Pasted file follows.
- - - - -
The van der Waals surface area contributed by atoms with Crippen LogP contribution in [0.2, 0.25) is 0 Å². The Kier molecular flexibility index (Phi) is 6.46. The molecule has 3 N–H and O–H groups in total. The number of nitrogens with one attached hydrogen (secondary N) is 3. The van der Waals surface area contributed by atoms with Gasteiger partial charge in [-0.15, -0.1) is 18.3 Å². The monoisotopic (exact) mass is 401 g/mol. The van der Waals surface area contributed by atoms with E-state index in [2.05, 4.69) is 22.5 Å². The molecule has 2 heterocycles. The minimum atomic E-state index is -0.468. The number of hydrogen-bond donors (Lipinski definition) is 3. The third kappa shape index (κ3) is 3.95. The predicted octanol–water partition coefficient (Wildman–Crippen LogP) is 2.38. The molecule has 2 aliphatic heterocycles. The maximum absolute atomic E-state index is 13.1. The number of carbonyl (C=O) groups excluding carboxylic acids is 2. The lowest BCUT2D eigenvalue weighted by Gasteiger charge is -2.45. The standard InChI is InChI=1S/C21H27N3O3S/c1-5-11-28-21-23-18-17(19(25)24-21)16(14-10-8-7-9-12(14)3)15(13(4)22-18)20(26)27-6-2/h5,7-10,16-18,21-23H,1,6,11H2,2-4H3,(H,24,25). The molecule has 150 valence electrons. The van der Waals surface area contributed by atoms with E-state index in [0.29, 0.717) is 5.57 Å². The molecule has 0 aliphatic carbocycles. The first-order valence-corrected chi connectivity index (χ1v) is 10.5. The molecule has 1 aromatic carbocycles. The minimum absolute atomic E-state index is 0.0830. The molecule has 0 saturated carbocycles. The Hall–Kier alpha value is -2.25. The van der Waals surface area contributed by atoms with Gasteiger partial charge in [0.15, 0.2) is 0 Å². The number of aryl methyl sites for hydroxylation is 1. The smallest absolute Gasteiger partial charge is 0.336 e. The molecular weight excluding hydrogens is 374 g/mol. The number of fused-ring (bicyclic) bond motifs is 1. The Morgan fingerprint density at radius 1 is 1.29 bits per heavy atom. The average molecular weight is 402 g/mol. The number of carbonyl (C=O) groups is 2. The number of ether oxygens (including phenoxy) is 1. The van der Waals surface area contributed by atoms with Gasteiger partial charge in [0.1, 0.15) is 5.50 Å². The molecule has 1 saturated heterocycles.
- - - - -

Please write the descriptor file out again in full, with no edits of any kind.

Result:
The van der Waals surface area contributed by atoms with Crippen LogP contribution in [0.2, 0.25) is 0 Å². The Kier molecular flexibility index (Phi) is 6.46. The molecule has 3 N–H and O–H groups in total. The number of nitrogens with one attached hydrogen (secondary N) is 3. The van der Waals surface area contributed by atoms with Gasteiger partial charge in [-0.15, -0.1) is 18.3 Å². The monoisotopic (exact) mass is 401 g/mol. The van der Waals surface area contributed by atoms with E-state index in [2.05, 4.69) is 22.5 Å². The molecule has 2 heterocycles. The minimum atomic E-state index is -0.468. The number of hydrogen-bond donors (Lipinski definition) is 3. The third kappa shape index (κ3) is 3.95. The predicted octanol–water partition coefficient (Wildman–Crippen LogP) is 2.38. The molecule has 2 aliphatic heterocycles. The maximum absolute atomic E-state index is 13.1. The number of carbonyl (C=O) groups excluding carboxylic acids is 2. The lowest BCUT2D eigenvalue weighted by Gasteiger charge is -2.45. The standard InChI is InChI=1S/C21H27N3O3S/c1-5-11-28-21-23-18-17(19(25)24-21)16(14-10-8-7-9-12(14)3)15(13(4)22-18)20(26)27-6-2/h5,7-10,16-18,21-23H,1,6,11H2,2-4H3,(H,24,25). The molecule has 150 valence electrons. The van der Waals surface area contributed by atoms with E-state index in [0.29, 0.717) is 5.57 Å². The molecule has 0 aliphatic carbocycles. The first-order valence-corrected chi connectivity index (χ1v) is 10.5. The molecule has 1 aromatic carbocycles. The minimum absolute atomic E-state index is 0.0830. The molecule has 0 saturated carbocycles. The Hall–Kier alpha value is -2.25. The van der Waals surface area contributed by atoms with Gasteiger partial charge in [0.15, 0.2) is 0 Å². The number of aryl methyl sites for hydroxylation is 1. The smallest absolute Gasteiger partial charge is 0.336 e. The molecular weight excluding hydrogens is 374 g/mol. The number of fused-ring (bicyclic) bond motifs is 1. The Morgan fingerprint density at radius 1 is 1.29 bits per heavy atom. The average molecular weight is 402 g/mol. The number of carbonyl (C=O) groups is 2. The number of ether oxygens (including phenoxy) is 1. The van der Waals surface area contributed by atoms with Gasteiger partial charge in [0.1, 0.15) is 5.50 Å². The molecule has 1 saturated heterocycles.